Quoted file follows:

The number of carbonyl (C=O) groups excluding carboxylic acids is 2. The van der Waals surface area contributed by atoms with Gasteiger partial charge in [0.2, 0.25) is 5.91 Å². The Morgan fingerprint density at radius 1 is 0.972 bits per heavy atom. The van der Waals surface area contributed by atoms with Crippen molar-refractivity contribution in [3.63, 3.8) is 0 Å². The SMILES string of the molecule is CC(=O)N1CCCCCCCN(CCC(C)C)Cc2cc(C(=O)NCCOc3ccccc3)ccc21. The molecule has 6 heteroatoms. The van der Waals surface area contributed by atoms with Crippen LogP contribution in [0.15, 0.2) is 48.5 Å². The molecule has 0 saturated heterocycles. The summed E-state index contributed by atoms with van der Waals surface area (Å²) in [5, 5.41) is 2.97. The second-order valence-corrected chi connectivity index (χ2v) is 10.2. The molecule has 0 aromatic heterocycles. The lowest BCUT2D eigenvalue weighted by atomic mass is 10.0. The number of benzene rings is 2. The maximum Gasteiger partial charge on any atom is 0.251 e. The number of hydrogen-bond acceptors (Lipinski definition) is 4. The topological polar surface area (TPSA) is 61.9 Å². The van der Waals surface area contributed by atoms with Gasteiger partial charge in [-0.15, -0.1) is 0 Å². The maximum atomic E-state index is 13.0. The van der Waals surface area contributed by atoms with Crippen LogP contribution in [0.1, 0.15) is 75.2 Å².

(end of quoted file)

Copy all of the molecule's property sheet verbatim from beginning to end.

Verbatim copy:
The number of carbonyl (C=O) groups excluding carboxylic acids is 2. The van der Waals surface area contributed by atoms with Gasteiger partial charge in [0.2, 0.25) is 5.91 Å². The Morgan fingerprint density at radius 1 is 0.972 bits per heavy atom. The van der Waals surface area contributed by atoms with Crippen molar-refractivity contribution in [3.63, 3.8) is 0 Å². The SMILES string of the molecule is CC(=O)N1CCCCCCCN(CCC(C)C)Cc2cc(C(=O)NCCOc3ccccc3)ccc21. The molecule has 6 heteroatoms. The van der Waals surface area contributed by atoms with Crippen LogP contribution in [0.15, 0.2) is 48.5 Å². The molecule has 0 saturated heterocycles. The summed E-state index contributed by atoms with van der Waals surface area (Å²) in [5, 5.41) is 2.97. The second-order valence-corrected chi connectivity index (χ2v) is 10.2. The molecule has 0 aromatic heterocycles. The lowest BCUT2D eigenvalue weighted by atomic mass is 10.0. The number of benzene rings is 2. The maximum Gasteiger partial charge on any atom is 0.251 e. The number of hydrogen-bond acceptors (Lipinski definition) is 4. The topological polar surface area (TPSA) is 61.9 Å². The van der Waals surface area contributed by atoms with Gasteiger partial charge in [-0.15, -0.1) is 0 Å². The maximum atomic E-state index is 13.0. The van der Waals surface area contributed by atoms with Crippen LogP contribution in [0.1, 0.15) is 75.2 Å².